Saturday, February 26, 2011


Expect a Bumpy Spring and Summer

The table on the left shows how the cuts will bite after April this year. So far it's been only a bit noisy- students, lecturers, a few trade unionists- but soon thousands of public sector jobs will go and unemployment will soar. Given the recent rapid rise in inflation and, (despite coalition promises to ringfence the NHS, £20bn cuts in its budget, child benefit frozen for three years and public sector salaries frozen for two years- I expect things to get much, much nastier.

The last quarter of 2010 registered a decline in GDP and the signs for this quarter are not good either. Usually revised figures reveal and upward direction but on this occasion the 0.5% shrinkage was increased to 0.6%. I notice that Gaddafi's awful ranting speech suggested the protest insurgency sweeping the Arab world, will spread north to European countries. It's hard to think what form this contagion might take as all these countries have democratic systems. The most that can happen, I would have thought, is that ordinary citizens, especially the young, might feel less inhibited from displaying discontent on the streets. Which would not please the Cameron-Clegg government overmuch.

The question those of us on the worried left of centre asks, however, is 'why is the Labour Party not making any impact with its critique? I will seek to address this topic in my next post.

Tuesday, February 22, 2011


Blair Doctrine on Intervention Rightly Defended

Shadow Defence Spokesman Jim Murphy has spoken out in favour of Blair's policy of humanitarian intervention, despite the debacle of Iraq. He hopes such disasters have not extinguished the altruism which informed the decision to intervene to save Kosovo.

Murphy says: "How do you stop one-and-a-half unpopular wars – with Iraq certainly being unpopular and Afghanistan at least partly there – creating an unpopular concept? The unpopular concept is that you have a responsibility beyond your own borders. We sat and watched what happened in Rwanda as an international community. Everyone said 'never again' after the previous genocide. How do you prevent people's genuine fury about Iraq stopping us from ever exercising force in the future without appearing like the 'more war' party. I don't want to let the anger about Iraq trump the shame of Rwanda."

In his speech in Chicago in 1999, Blair spelled out the conditions which needed to apply before intervention was justified:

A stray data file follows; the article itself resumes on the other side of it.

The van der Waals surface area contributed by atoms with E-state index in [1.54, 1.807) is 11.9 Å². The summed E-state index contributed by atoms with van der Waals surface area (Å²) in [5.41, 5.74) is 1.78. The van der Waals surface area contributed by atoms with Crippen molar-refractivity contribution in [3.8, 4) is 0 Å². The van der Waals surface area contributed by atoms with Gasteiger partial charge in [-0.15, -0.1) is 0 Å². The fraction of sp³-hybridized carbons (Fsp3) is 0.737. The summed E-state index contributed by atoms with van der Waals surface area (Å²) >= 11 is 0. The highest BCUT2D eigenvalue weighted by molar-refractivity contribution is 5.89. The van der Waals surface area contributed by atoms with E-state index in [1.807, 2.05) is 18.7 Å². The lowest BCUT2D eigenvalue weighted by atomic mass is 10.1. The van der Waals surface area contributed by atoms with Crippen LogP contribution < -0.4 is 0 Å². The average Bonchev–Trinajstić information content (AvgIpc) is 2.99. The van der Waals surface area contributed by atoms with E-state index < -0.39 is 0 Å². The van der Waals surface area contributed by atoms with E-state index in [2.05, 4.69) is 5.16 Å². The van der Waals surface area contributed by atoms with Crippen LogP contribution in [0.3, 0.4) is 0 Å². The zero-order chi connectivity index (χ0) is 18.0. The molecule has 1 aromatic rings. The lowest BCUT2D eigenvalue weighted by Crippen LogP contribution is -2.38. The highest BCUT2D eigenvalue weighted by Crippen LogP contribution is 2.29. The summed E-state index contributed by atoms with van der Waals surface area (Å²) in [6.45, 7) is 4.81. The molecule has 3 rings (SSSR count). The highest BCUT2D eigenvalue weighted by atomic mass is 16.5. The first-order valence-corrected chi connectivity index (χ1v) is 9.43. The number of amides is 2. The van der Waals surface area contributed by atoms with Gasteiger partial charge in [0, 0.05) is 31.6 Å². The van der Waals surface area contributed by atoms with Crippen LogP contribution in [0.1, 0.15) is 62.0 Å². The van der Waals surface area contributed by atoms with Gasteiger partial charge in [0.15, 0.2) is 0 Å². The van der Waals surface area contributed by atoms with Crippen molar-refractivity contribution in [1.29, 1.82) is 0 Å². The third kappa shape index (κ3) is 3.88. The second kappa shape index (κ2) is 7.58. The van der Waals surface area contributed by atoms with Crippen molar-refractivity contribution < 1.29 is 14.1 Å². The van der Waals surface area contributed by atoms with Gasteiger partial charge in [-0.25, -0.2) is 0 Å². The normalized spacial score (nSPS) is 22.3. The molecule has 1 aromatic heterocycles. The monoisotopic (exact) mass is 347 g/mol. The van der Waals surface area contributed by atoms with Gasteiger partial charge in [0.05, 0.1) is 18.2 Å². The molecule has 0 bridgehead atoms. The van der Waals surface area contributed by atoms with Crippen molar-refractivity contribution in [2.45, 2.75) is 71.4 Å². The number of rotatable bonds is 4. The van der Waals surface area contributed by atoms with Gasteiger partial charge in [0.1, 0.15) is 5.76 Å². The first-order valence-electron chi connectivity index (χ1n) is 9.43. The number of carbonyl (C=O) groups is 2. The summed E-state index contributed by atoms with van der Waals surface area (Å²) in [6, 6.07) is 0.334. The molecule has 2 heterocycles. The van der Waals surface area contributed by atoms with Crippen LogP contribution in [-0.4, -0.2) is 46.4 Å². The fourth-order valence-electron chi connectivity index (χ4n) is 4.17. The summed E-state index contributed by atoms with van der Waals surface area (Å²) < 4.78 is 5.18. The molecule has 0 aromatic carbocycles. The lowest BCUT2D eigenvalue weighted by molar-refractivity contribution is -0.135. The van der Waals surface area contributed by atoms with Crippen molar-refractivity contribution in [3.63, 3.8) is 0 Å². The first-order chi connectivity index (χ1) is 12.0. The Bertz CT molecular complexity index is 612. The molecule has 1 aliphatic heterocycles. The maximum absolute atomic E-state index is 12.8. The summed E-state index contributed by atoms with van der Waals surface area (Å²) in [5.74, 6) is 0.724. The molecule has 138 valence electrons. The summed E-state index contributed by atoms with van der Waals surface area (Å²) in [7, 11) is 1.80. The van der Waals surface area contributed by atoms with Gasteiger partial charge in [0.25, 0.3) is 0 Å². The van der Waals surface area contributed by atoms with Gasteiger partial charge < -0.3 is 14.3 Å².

"So how do we decide when and whether to intervene. I think we need to bear
in mind five major considerations[:]
First, are we sure of our case? War is an imperfect instrument for righting
humanitarian distress; but armed force is sometimes the only means of dealing
with dictators.
Second, have we exhausted all diplomatic options? We should always give
peace every chance, as we have in the case of Kosovo.
Third, on the basis of a practical assessment of the situation, are there military
operations we can sensibly and prudently undertake?
Fourth, are we prepared for the long term? In the past we talked too much of
exit strategies. But having made a commitment we cannot simply walk away
once the fight is over; better to stay with moderate numbers of troops than
return for repeat performances with large numbers.
And finally, do we have national interests involved? The mass expulsion of
ethnic Albanians from Kosovo demanded the notice of the rest of the world."

Certainly the repercussions of Iraq and Afghanistan have made any overseas action less likely but when something awful happens as in Rwanda or Darfur, it surely behoves the world to do more than stand by wringing its collective hands? Like Murphy, I just hope there is just some residue of credibility left in the hopes underlying that speech of 12 years ago.

Sunday, February 20, 2011


AV Referendum Dilemma for Cameron

So the AV Referendum campaign is off and running. Counter-intuitively perhaps, it's a bit hard for us left of centre reformers to get our heads around. Like The Times leader yesterday, I'm in favour of radical reform to our creaking political system and feel AV is just not radical enough (mind you, I suspect the right-leaning Thunderer of being disingenuous on this one). And even the leader of the case for AV, less than a year ago, dismissed it as a 'miserable little compromise'. Ideally I'd like to see a proportional system to match votes to seats, so that smaller parties can get a seat at the top tables and the real will of the national community can be reflected in our governments- our simple majority system is just not sufficiently democratic.

AV of course, is not a proportional system: it's chief merit is to remove the shortcoming of first past the post whereby two thirds of seats to the House are won on minorities of the constituency vote. By allowing each candidate to be ranked in preference, every one is judged by each voter. Otherwise hundreds of MPs are elected who do not command the majority support of voters in their home constituencies. So whilst I do not think AV is anywhere near good enough I support it for the improvements it offers and the hope it will be the first step along the road to 'proper' reform.